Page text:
Should Your Marketing Plan Include Creating Content?

Should Your Marketing Plan Include Creating Content?

Does content marketing have any relevance to you as a self-employed professional? When you hear or read conversations about using free content to attract and persuade clients, the type of marketing being discussed may often seem out of your league. After all, you don’t have a marketing department down the hall that you can ask to produce a video documentary or customer magazine.

But creating content for prospective clients that is useful and relevant to them doesn’t have to be out of reach for a solo professional or small partnership. Much of the best content for professionals to use in their marketing is based on the written word. Consider these forms of content that you may already be producing, and that others like you frequently create:

Put More Love in Your Marketing

Put More Love in Your Marketing

Do you want your clients and prospects to love you? I think most of us self-employed professionals would. When your prospects love you, closing sales is easy. When your clients love you, they keep doing business with you, and refer others to do the same.

Yet the language often used for marketing and sales reveals perspectives that don’t have much to do with love. The path to closing sales is to “overcome objections” or “don’t take no for an answer.” You’re supposed to write “killer copy” to use for a “marketing blitz” or “promotional blasts” so you can “blow away” your “targets.” You should “hone your weapons” so you can “battle for market share,” “fight for sales,” and “smash the competition.” When you succeed, you are “killing it” or “crushing it.”

How to Build Trust with Potential Clients

How to Build Trust with Potential Clients

“But how do I get them to trust me if they don’t know me?” my client asked.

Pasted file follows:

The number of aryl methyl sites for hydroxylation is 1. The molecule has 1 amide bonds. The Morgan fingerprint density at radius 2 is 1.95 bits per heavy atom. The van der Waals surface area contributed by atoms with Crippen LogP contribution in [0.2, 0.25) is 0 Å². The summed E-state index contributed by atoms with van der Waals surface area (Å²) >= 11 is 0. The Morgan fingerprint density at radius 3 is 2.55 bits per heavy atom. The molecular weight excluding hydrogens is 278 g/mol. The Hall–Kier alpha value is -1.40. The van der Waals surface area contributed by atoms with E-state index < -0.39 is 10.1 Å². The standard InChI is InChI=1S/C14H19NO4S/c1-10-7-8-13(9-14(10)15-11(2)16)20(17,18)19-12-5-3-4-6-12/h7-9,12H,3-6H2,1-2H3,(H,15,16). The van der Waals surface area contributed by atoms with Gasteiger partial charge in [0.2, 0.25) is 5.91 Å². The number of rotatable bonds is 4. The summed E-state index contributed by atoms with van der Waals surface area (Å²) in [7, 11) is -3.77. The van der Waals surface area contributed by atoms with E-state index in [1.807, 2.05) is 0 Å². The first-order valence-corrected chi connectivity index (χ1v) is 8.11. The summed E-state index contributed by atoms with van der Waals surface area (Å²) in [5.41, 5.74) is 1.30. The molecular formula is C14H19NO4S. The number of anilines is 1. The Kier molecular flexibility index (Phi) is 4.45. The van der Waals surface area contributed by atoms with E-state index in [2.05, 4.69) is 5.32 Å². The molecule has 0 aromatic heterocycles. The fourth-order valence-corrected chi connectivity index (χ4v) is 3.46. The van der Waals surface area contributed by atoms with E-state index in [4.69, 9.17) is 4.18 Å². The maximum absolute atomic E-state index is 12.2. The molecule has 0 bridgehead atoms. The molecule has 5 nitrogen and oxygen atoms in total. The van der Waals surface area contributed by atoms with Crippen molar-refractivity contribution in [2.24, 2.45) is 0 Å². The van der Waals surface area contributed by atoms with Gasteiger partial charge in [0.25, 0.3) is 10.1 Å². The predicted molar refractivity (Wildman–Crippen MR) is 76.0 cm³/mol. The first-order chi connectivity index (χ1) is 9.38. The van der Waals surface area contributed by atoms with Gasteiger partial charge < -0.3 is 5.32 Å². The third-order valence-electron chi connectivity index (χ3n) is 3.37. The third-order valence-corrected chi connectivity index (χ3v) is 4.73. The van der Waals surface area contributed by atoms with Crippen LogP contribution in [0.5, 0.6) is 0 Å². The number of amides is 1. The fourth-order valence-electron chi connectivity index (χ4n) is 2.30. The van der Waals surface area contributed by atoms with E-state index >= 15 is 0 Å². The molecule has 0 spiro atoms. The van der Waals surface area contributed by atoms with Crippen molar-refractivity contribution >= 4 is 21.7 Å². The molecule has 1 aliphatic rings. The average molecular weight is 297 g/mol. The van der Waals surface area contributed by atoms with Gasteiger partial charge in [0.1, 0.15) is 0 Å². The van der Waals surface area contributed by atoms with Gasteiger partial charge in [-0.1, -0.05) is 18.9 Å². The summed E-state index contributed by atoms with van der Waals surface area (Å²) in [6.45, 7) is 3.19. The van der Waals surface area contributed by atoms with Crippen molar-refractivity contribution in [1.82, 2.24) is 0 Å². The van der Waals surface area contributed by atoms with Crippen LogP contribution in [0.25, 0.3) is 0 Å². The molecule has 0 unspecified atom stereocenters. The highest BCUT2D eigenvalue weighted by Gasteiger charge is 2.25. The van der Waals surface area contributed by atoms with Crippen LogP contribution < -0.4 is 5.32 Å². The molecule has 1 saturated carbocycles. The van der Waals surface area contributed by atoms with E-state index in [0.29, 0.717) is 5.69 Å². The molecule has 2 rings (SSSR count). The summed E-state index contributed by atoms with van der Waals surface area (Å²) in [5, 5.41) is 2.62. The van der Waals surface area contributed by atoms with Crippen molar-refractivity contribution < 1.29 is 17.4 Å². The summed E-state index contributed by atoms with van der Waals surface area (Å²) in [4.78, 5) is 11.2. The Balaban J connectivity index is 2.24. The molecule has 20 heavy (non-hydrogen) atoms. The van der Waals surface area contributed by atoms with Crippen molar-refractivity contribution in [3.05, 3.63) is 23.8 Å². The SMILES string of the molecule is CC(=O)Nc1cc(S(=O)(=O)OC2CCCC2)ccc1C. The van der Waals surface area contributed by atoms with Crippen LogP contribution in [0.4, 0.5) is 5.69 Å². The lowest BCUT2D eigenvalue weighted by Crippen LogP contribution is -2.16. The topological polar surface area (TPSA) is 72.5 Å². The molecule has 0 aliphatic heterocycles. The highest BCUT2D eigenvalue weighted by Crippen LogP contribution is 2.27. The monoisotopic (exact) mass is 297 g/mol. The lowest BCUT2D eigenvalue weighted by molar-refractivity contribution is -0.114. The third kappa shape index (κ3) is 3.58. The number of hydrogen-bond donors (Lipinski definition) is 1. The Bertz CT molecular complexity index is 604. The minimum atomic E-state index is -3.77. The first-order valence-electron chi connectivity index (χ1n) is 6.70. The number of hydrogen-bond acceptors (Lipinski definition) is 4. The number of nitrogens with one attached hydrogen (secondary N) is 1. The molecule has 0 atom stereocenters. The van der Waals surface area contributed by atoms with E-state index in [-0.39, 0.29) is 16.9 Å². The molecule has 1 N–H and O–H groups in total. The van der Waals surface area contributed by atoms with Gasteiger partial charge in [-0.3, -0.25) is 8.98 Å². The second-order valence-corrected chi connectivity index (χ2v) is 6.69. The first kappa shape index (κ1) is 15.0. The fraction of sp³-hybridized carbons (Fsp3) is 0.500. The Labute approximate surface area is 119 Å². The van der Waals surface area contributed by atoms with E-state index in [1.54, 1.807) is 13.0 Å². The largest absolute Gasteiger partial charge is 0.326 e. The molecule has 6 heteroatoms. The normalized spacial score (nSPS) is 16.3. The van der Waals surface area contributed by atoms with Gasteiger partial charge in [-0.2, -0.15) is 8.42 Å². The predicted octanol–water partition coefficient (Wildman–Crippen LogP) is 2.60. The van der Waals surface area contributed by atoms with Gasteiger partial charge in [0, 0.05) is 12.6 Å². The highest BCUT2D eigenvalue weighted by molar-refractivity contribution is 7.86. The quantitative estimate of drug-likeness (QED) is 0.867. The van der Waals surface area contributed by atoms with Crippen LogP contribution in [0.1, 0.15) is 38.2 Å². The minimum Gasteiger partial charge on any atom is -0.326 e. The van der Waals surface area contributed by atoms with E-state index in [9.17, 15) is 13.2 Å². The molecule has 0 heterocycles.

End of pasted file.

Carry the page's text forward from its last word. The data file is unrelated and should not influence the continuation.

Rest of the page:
“Exactly,” I replied. “They have to get to know you in order to trust you. Either that, or they need to be referred to you by someone they know and trust already.”

Client: “So, you’re telling me that making cold calls and running ads are a waste of time and money?”

Me: “Yes. Unless you use those tactics to open the door to your prospective clients getting to know and trust you. If you expect to move from a call or an ad to a quick sale, you’ll be disappointed.”

What It Really Takes to Get Clients

What It Really Takes to Get Clients

The longer I do this work, the more I come to realize that we self-employed professionals can be our own worst enemies when it comes to getting clients. We know what we should be doing to market ourselves better, and then we don’t do it. Or we don’t know what’s the right thing to do, so we throw a dart and pick something randomly, or respond to the latest email we got, instead of considering our options and making a well-reasoned choice.

Or we make a valid choice, then second-guess ourselves, dropping one marketing strategy and picking up another, without putting enough effort into any one approach to produce results. Or we spend too much time talking to ourselves and not enough talking to prospective clients, worrying about why the last prospect never got back to us, whether the blog post we just wrote is good enough to publish, or if the latest version of our tag line finally gets across our message.

Want to Be a Client Magnet? Love-Up Those You Serve

Want to Be a Client Magnet? Love-Up Those You Serve

It’s easy to get caught up in how to find clients. And while picking marketing strategies that are right for you and your target market, and doing them consistently, is important (very important!), there’s another aspect to getting clients that’s not talked about as often.

Loving-up those you serve.

When you work with people you truly enjoy, some miraculous things happen:
* Your current clients feel your love and love you back.
* You’re energized by your work.
* You’re more attractive to potential clients.
* You become a client magnet.

Saying Thanks Is Good Marketing

Saying Thanks Is Good Marketing

Never underestimate the power of a thank you. Not long ago, I thanked someone for helping me solve a technical problem. She replied to my note of thanks by inviting me as a guest speaker for a group she chairs. I didn’t even know she chaired this group and I had never considered speaking there. This speaking opportunity would never have occurred if I hadn’t taken a moment to say thanks. It started me thinking about how often saying thank you turns into paying business.

Here in the U.S., it’s Thanksgiving week, when we often pause to reflect on our gratitude. So it’s an excellent time to consider seven ways of saying thank you that can bring you more clients.

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